Of course, what goes up must come down. If the markets shifted with the China–Australia situation, will they shift again when cooler heads prevail? If, for example, China at some point imports significantly less Canadian barley than it had previously, Canada will simply export less barley, said Driedger. Though such a drop in Canadian barley exports to China could push prices down here at home, it might not equal doom and gloom.

“In Canada, we do have a fairly tight barley market this season anyway,” said Driedger. “So, it might not be as bearish in the shorter term, as in years when we already have an abundance and you’re sort of needing China to clear some supply. Maybe barley, for example, just displaces some imported U.S. corn. Maybe the risk would be a little bit longer term. If we ended up planting a lot of barley and having big yields next year, and now supplies start to rebuild.”

To safeguard Canada’s barley export program, some experts believe there is a clear need for Canada to diversify beyond China. “Canada has a long tradition of selling malting barley to China. We have very good relationships with our buyers there and Canadian barley is recognized as a premium product. But having China as our biggest market by far could put us in jeopardy if there is ever a trade dispute,” said Peter Watts, managing director at the Canadian Malting Barley Technical Centre in Winnipeg, MB. “As a result, we are exploring existing markets where we could increase our exports and looking at the potential for new markets.”

For example, Japan is now an important market for Canadian feed and malting barley as well as processed malt, but there is potential to build on this. “Mexico is another key client,” said Watts. “They are Canada’s second largest market for processed malt, and they also need half a million tonnes of malting barley every year that we are not currently supplying them. That is a great marketing opportunity, as are countries in southeast Asia such as Vietnam and Thailand and South American locations like Colombia, Peru and Brazil.”


While expanding our reach is a priority, so too is preventing future trade obstacles with China and other barley buyers. “The European Union has adopted a new anti-coercion law allowing them to impose tariffs and block imports and investments from countries using coercion with member states,”
said Saint-Jacques. “This is clearly directed at China. For Canadian barley growers, they need predictability as much as possible. I have suggested a few things to our government in this regard.”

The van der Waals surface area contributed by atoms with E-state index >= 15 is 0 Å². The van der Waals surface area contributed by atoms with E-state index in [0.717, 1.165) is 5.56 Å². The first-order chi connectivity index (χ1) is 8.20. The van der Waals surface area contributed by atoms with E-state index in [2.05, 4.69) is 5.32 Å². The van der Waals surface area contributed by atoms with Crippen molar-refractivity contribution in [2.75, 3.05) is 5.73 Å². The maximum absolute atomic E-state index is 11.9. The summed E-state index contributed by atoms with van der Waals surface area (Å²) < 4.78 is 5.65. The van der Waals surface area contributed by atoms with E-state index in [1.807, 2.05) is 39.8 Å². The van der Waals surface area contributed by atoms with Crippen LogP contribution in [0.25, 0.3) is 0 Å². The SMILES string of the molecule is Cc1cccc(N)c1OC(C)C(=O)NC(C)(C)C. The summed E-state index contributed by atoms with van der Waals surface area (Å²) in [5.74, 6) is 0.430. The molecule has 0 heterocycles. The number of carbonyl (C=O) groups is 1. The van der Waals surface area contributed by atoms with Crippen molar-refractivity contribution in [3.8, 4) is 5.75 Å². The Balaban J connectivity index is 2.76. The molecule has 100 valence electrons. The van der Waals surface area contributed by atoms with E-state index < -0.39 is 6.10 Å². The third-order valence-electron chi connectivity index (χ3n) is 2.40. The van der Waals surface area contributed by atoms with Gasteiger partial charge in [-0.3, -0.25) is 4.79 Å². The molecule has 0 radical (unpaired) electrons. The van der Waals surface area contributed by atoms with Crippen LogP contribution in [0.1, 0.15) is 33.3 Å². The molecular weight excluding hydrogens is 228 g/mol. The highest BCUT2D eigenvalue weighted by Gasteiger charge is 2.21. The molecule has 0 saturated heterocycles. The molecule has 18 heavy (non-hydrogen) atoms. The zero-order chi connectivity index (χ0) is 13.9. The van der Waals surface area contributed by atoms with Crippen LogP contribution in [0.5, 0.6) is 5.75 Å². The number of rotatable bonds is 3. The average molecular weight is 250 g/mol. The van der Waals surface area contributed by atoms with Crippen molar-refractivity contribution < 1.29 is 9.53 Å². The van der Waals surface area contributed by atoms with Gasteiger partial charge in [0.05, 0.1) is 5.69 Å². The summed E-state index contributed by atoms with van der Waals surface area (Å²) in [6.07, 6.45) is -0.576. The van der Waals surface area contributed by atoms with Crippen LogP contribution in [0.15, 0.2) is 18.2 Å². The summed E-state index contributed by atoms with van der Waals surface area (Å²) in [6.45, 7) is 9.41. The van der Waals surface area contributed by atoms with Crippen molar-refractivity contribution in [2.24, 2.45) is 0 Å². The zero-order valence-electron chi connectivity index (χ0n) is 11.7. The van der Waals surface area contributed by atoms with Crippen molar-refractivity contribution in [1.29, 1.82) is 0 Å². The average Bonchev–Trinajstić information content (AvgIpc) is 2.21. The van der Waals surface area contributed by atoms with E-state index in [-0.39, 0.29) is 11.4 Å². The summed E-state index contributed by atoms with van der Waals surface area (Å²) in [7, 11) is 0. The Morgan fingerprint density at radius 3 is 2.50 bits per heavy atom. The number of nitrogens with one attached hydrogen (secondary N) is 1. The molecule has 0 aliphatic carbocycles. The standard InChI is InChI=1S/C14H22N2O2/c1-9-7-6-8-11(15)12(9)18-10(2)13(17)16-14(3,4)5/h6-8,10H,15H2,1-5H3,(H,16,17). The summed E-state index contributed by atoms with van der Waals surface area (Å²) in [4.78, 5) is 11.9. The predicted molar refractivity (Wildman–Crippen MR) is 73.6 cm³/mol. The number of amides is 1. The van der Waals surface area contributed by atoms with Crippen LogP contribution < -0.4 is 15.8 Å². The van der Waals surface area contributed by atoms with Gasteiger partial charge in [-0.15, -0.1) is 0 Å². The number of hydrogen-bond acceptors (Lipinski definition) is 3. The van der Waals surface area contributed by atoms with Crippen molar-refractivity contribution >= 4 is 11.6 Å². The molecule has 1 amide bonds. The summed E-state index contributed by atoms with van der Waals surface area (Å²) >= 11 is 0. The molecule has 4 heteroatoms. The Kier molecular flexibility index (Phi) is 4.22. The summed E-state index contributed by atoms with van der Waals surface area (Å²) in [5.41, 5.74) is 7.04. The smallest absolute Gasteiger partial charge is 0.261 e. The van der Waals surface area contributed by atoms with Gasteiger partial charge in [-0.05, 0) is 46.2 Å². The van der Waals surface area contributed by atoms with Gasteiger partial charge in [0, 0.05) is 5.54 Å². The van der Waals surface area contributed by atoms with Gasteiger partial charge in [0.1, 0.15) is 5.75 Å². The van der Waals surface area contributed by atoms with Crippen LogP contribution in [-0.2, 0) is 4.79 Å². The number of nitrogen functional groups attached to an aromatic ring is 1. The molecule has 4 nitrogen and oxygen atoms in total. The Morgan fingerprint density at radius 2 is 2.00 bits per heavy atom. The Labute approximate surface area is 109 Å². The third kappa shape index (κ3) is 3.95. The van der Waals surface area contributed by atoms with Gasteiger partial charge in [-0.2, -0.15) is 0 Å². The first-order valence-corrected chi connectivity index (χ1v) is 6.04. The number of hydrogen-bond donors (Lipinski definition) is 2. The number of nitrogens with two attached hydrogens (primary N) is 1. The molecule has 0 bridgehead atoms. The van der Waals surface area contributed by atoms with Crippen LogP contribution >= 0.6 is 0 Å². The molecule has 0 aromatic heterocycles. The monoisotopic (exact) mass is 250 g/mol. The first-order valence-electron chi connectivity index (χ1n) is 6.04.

For starters, Saint-Jacques said victims of tariffs should immediately contact the WTO. He also feels Canada should adopt a law such as that in the EU regarding coercion. “Finally, I think the time has come for an agreement among Canada, Australia and the United States. This would state that if one of them is a victim of unjustified tariffs, the other two promise they won’t take advantage of the situation and will limit exports to their historical share of the market. This would send a message to China that dividing and conquering no longer works.”

If it sounds like there is undue focus on China, the former ambassador is quick to dispel the notion. “A Chinese proverb states that, ‘You kill the chicken to scare the monkey,’” said Saint-Jacques. “When China imposes these excessive tariffs, they want to send a message to other countries that they better not cross them. Anytime that China strikes like this, we must respond assertively, and at some point, they will hopefully get the message and back off.”

Given the fragile nature of trade relations these days, a warning about putting all our eggs in one basket may be timely. “This is all about not being complacent,” said Sereda. “We need a responsible approach to addressing these export problems before they occur.”

As Sereda sees it, to ensure we are not completely dependent on one market for barley sales is a form of risk management. It is a responsible action for organizations such as Alberta Barley that work for the benefit of barley farmers.

“We recognize the stakes are high, and that is where efforts to expand our reach come in,” said Sereda. “Selling to China will always be part of our approach, but to ensure long-term success, we want a global market competing for our product.”